Tremendous change comes to my neighborhood when the last stubborn snow bank melts into the earth. Suddenly I notice people I feel like I haven't seen in months, and they look different. The children look like they have grown and the old people look more stooped. Little Noah from 2 doors down speaks with no hesitation and Mrs. Lee from across the street speaks with more. I forgot that Jan has such shiny brown hair, it's been months since I've seen her without a toque. Everyone looks thinner without all the winter layers on. Hello people, we have so much to tell each other.
Conversations that were kept short by freezing fingertips and icy nostrils stretch into back fence meditations on an heirloom tomato that will be this summers' experiment. Sprouts and hope assault us every time we peek out the window to see what is going on across the street. Little pieces of information start making their way onto front porches, back decks, and that sunny spot on the drive way.
"You know that family that lives down at the end of the lane way? The ones with the little brown dog? they moved across town." Spirited away, like snowflakes on the wind.
"Did you hear Jade's grandmother died? She was ninety-two." Also spirited away.
"Did you read in the paper the whole town has to switch to using clear garbage bags?" Our trash exposed for everyone to see.
"I found out the church is re-paving their parking lot this year." A big black mark. "I saw that the tattoo parlor is closed." A stained vacancy.
All these things changed while we were complaining about the cold and hurrying to our doors.
There are things that are dependable; the sidewalk snow plow ripped up a large strip of grass, we'll have to re-seed again. Garbage and beer cans keep accumulating in the patch of lilacs behind the Martin's house, like a not-so-well kept secret. The potholes in the alleyway are becoming ever cavernous. Here's my advice: watch your step. The variances are as small as the transformations are slow. The sunrise looks the same and a novelty each morning. The night sky in now an inky navy blue instead of all encompassing black. But in my neighborhood we are content to change into flip flops and contemplate who will have the most zucchini come August. Maybe for variety we should plant summer squash instead.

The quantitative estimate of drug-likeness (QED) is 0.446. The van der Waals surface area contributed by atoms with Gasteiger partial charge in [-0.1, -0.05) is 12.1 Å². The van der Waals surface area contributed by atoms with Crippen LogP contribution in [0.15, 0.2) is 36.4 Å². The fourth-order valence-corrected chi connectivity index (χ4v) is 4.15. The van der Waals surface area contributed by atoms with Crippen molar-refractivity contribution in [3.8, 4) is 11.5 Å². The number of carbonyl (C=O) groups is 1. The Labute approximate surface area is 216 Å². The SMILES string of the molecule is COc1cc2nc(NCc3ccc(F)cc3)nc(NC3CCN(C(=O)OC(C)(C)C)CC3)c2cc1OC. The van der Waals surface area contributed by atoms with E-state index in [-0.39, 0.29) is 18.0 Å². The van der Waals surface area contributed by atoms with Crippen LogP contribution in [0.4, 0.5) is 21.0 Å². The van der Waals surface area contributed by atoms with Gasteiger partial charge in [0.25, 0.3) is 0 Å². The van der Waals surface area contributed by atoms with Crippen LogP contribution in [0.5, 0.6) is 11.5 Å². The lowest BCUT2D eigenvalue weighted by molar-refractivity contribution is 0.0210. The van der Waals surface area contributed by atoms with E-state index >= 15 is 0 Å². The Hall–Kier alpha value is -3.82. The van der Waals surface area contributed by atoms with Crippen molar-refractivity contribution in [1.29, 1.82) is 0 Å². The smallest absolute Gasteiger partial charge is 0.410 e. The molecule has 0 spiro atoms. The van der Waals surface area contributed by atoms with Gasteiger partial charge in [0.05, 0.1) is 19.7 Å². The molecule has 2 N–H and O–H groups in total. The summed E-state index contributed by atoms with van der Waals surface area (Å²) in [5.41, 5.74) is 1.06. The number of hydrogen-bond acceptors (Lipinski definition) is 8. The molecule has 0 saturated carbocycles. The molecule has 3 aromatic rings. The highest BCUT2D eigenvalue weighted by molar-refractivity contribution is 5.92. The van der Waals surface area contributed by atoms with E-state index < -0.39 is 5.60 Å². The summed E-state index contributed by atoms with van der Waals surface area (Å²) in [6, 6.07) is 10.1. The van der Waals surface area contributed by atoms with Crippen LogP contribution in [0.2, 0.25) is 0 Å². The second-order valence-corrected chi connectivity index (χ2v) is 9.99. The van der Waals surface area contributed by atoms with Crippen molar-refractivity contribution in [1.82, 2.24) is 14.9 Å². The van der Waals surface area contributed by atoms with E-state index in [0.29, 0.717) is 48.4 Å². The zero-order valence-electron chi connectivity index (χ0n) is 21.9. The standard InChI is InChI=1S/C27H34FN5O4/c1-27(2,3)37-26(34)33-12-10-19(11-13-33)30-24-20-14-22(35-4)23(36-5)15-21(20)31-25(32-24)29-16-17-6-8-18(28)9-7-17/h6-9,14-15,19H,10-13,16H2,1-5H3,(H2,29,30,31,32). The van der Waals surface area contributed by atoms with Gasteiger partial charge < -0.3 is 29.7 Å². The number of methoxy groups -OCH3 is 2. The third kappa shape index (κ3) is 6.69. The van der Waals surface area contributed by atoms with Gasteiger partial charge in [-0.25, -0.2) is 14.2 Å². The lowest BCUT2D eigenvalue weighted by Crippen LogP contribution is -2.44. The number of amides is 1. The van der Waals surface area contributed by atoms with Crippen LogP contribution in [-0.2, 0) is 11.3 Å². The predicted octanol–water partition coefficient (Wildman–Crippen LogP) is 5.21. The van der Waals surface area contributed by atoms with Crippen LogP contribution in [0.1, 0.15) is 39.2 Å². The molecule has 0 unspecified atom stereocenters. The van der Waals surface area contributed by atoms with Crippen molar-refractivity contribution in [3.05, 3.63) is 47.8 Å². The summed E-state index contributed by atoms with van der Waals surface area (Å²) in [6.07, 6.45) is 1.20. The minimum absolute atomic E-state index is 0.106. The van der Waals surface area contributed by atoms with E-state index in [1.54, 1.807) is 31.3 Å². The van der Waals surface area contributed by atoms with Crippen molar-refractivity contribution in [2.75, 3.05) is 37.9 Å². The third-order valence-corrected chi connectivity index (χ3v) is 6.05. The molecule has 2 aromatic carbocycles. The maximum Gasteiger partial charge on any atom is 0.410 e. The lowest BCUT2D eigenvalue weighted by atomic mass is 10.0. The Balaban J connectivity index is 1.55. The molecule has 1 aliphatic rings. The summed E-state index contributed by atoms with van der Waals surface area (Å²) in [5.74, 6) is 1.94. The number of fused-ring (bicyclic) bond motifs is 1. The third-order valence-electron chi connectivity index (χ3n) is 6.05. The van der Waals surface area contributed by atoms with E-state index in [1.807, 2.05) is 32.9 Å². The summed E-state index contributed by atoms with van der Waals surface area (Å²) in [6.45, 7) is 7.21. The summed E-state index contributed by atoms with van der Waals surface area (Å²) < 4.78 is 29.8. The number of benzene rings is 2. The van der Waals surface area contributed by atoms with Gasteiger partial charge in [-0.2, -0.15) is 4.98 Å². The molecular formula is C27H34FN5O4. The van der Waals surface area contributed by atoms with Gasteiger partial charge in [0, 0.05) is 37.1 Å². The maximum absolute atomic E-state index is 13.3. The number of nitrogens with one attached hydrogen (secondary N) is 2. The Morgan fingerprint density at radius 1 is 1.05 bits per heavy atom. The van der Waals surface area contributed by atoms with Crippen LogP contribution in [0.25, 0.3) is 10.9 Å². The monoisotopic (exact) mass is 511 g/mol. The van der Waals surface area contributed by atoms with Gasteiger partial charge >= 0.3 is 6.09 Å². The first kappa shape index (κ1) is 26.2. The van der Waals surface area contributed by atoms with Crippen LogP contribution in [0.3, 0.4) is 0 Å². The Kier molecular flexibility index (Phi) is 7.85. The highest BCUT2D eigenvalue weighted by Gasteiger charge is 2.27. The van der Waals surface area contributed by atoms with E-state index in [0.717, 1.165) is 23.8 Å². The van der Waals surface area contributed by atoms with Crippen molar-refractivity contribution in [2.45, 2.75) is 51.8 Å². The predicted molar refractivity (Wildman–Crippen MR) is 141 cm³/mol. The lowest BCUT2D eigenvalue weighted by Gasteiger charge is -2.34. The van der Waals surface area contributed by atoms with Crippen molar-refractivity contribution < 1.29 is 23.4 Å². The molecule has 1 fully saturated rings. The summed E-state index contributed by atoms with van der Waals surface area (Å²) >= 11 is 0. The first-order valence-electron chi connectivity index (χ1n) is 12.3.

by Shane Edwards | Apr 12th 9:10 am
Roy Brown is credited with shooting down the infamous “Red Baron” during World War I (an act that is said to have shortened the conflict.) He was born at Carleton Place, Ontario, on December 23 1893
by Wayne Chan | May 3rd 11:55 am
My daily commute is like a small gear of mechanical time, of epicycles upon epicycles, where days turn to months and to years, and the seasons cycle through. The rhythms of time are constant, but the changes they bring are not.
by george ilsley | May 3rd 1:44 pm
The neighborhood of Broma in Vancouver (around Broadway and Main) used to have salmon streams and a temperate rainforest. Now it has hipsters.
by Brendan Harrison | Apr 12th 12:54 pm
When white supremacists moved into my neighbourhood, I was forced to reconsider what community meant to me.
by Monica Meneghetti | May 2nd 11:45 pm
Queer Banffites come in every stripe but, like other wildlife, most of us are well-camouflaged.
by Christin Geall | May 3rd 10:16 pm
In my neighborhood, houses float out to sea. They’re jacked up from their foundations, lifted onto trucks, and barged away.